A more optimistic offering than we've heard from Death Cab lately, 'Codes and Keys' is still very firmly in the indie rock vein despite the band's claim that would be "a much less guitar-centric album". Yes, there's an increased use of programmed beats, and in many places the Washington State outfit's seventh album places the same emphasis on creating intense atmospheres as predecessor 'Narrow Stairs', yet it still delivers plenty of the meandering and slowly ingratiating melodies at which Death Cab excel.

Though 'Codes and Keys' devotes plenty of its time to experimentation, its finest moments are its most straightforward, the sweet closer 'Stay Young, Go Dancing' a particular treat with its simply strummed guitar and exalted orchestral arrangement. More instantly catchy tunes can be found early on, with the title track's violin accompaniment adding an extra dimension to its catchy bass line and sturdy beat. The pace stays swift for 'Some Boys' with its light-as-air rhythms and distorted vocals, while lead single 'You Are A Tourist' is among the most radio friendly of these eleven tracks.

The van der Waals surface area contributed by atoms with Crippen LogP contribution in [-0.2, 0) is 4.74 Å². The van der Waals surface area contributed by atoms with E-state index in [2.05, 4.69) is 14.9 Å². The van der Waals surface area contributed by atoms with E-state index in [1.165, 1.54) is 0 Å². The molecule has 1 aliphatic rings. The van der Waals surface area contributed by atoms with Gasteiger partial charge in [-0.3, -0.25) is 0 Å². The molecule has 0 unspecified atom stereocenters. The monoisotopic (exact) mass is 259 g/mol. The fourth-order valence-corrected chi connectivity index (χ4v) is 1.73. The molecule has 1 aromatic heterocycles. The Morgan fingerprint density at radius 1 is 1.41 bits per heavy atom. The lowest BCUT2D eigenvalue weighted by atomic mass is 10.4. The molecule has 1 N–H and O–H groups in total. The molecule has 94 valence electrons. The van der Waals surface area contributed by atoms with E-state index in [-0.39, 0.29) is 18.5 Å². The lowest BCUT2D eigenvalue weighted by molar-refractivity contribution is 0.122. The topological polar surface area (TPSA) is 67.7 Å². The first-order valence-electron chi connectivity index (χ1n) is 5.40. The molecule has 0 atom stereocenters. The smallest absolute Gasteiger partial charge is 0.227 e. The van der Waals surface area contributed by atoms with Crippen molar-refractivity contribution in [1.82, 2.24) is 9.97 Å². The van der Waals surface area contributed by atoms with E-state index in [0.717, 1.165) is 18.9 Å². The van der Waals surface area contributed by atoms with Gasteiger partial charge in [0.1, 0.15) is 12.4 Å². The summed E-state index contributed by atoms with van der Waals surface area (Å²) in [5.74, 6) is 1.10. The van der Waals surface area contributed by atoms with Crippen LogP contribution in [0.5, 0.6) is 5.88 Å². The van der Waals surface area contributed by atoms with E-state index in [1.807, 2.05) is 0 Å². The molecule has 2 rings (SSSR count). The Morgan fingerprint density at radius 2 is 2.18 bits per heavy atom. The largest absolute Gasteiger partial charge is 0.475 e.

Yet it's not long before Death Cab's more unconventional side rears its head. Grounded by a bass-heavy pulse and sombre piano chords, 'Unobstructed Views' works as an ambient piece with little by way of melody, yet it has a strange sort of hypnotic effect, particularly when Ben Gibbard's vocals are layered up into synthesised sounding harmonies. It's a strange skill Death Cab seem to have. Where such regular use of repetition might quickly become monotonous from another band, here it is oddly calming, particularly on the entrancing 'St Peter's Cathedral' with its call and response style chorus and clattering electronic beats. And while the like of 'Monday Morning' and 'Portable Television' seem at first to make the album's second half a little samey, they have a tendency to grow on you without you even knowing it.

Ok, so this is by no means Death Cab's finest piece of work, but it certainly maintains their place as one of the most steadfast bands in American indie music.